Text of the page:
They may be extremely hard on themselves and punish themselves if they make a mistake or be overly sensitive to criticism or feedback.
2. Missed deadlines or changes to work quality / behavioural changes
Some common behavioural markers of anxiety can include procrastination, avoidance, difficulty making decisions and social withdrawal.
This could result in missed days at work, changes to the quality and speed of work being produced, and missed deadlines.
3. Physical complaints
As anxiety is both a physiological and psychological condition that interferes with the body’s flight or fight system, the result can be physical ailments.
This can include being run down, getting sick often, complaints of headaches, migraines, aches and pains, fatigue, muscle tension, upset stomach, sweating and difficulty breathing.
Do you have a staff member that is often sick or struggling with ongoing physical conditions?
Anxiety manifests in the body in many different ways, so it can be common for a physical ailment in a staff member with anxiety to morph and change into different bodily sensations and problems – for example they may have a migraine one week, and a stomach ache the next, however the root cause is anxiety.
Anxiety can also cause someone to become disconnected and out of touch with their body and normal bodily cues, which can also make someone with anxiety distressed about the symptoms they’re experiencing – like pins and needles, tingling sensations, rapid heartbeat and excessive sweating.
4. Over attentive to details and fear of failure
A common trait in people with anxiety can be perfectionism. Notice signs of perfectionism and procrastination in employees.
They may take longer than expected to complete a basic task, or show signs of stress over small or standard projects.
Help break a task down for a staff member and let them know that it’s okay to try their best, regardless of the outcome.
Communicate that any feedback on work is not personal, and that nobody is perfect.
5. Language used. “I’m worried that…”, “What if…”
People with anxiety experience rapid thinking, and can get stuck on a small detail or minor criticism for hours, even days at a time (this can be a sign of a particular anxiety disorder – Obsessive Compulsive Disorder).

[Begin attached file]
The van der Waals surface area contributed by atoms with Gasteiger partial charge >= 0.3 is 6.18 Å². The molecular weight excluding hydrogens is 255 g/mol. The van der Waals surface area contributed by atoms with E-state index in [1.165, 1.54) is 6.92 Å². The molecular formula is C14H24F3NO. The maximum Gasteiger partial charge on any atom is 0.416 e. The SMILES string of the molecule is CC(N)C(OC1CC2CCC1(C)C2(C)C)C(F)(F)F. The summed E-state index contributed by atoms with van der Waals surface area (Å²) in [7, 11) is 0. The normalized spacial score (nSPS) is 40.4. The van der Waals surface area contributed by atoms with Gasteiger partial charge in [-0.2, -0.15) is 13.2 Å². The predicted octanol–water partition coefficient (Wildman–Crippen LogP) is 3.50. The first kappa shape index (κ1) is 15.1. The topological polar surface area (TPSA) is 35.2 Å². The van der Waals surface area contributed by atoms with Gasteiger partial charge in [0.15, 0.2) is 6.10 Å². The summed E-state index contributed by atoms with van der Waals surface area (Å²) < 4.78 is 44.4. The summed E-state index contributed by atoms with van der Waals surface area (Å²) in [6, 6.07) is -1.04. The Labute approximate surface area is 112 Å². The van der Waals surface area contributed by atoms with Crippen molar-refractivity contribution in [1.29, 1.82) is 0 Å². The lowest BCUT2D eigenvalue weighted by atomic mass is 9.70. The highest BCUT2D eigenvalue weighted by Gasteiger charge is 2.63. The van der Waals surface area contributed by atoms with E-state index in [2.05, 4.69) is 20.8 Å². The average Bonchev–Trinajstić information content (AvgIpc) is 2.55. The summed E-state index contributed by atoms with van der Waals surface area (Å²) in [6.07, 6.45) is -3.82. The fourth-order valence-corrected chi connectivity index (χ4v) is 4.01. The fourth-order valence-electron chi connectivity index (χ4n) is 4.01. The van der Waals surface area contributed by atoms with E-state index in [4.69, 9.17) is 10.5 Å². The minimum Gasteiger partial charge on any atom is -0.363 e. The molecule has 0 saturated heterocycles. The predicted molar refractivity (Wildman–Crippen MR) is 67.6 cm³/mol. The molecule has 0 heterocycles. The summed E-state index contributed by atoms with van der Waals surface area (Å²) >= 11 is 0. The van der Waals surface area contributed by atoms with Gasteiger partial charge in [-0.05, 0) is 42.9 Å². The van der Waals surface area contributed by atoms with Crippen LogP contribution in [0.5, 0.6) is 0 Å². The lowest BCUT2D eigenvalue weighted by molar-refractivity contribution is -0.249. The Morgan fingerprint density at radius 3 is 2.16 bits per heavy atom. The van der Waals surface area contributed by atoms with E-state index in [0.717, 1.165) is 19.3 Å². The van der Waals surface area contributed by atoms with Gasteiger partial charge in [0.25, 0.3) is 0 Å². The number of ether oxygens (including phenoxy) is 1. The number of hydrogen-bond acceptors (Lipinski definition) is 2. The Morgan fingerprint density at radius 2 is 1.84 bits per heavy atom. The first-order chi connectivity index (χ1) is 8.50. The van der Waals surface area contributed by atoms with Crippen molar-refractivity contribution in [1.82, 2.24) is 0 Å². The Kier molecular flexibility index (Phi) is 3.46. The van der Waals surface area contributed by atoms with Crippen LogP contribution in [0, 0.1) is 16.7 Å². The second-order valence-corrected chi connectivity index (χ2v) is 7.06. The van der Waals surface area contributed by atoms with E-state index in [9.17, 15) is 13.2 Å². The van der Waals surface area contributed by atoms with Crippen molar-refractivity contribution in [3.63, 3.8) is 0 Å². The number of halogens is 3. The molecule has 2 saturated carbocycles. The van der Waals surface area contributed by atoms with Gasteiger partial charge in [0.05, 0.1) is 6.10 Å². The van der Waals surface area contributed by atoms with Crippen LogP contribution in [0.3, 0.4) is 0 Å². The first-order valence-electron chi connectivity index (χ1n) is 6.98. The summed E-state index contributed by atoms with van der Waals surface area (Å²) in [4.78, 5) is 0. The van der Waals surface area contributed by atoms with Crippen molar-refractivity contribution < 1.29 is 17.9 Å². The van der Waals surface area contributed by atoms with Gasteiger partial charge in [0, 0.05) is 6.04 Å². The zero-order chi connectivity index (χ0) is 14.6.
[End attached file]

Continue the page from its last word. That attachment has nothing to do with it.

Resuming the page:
At the centre of an anxious mind are fearful, critical and often repetitive thoughts of worry and fear.
Listen carefully to what people are saying, and whether there is a pattern of worry or criticism.
According to The Black Dog Institute, some common thoughts for people who experience anxiety include:
“Everything’s going to go wrong”
“I might die”
“I can’t handle the way I feel”
“I can’t focus on anything but my worries”
“I don’t want to go out today”
“I can’t calm myself down”
Do you identify any of these in your staff? Improving our education and gaining a greater understanding of mental health disorders are critical in managing mental health issues in the workplace.
Click the links below to find more resources on what you can do to manage anxiety in the workplace and build a mentally healthy workplace.
For more information and resources see below:
Lifeline: Ph: 13 11 14 W: www.lifeline.org.au
Beyond Blue: Ph: 1300 22 4636 W: www.beyondblue.org.au
The Black Dog Institute: W: www.blackdoginstitute.org.au
Safework SA Mental Health Resources: W: www.safework.sa.gov.au/health-safety/health-wellbeing
Mental Health Emergency Line: Ph. 13 14 65 or in case of an emergency requiring immediate assistance, call 000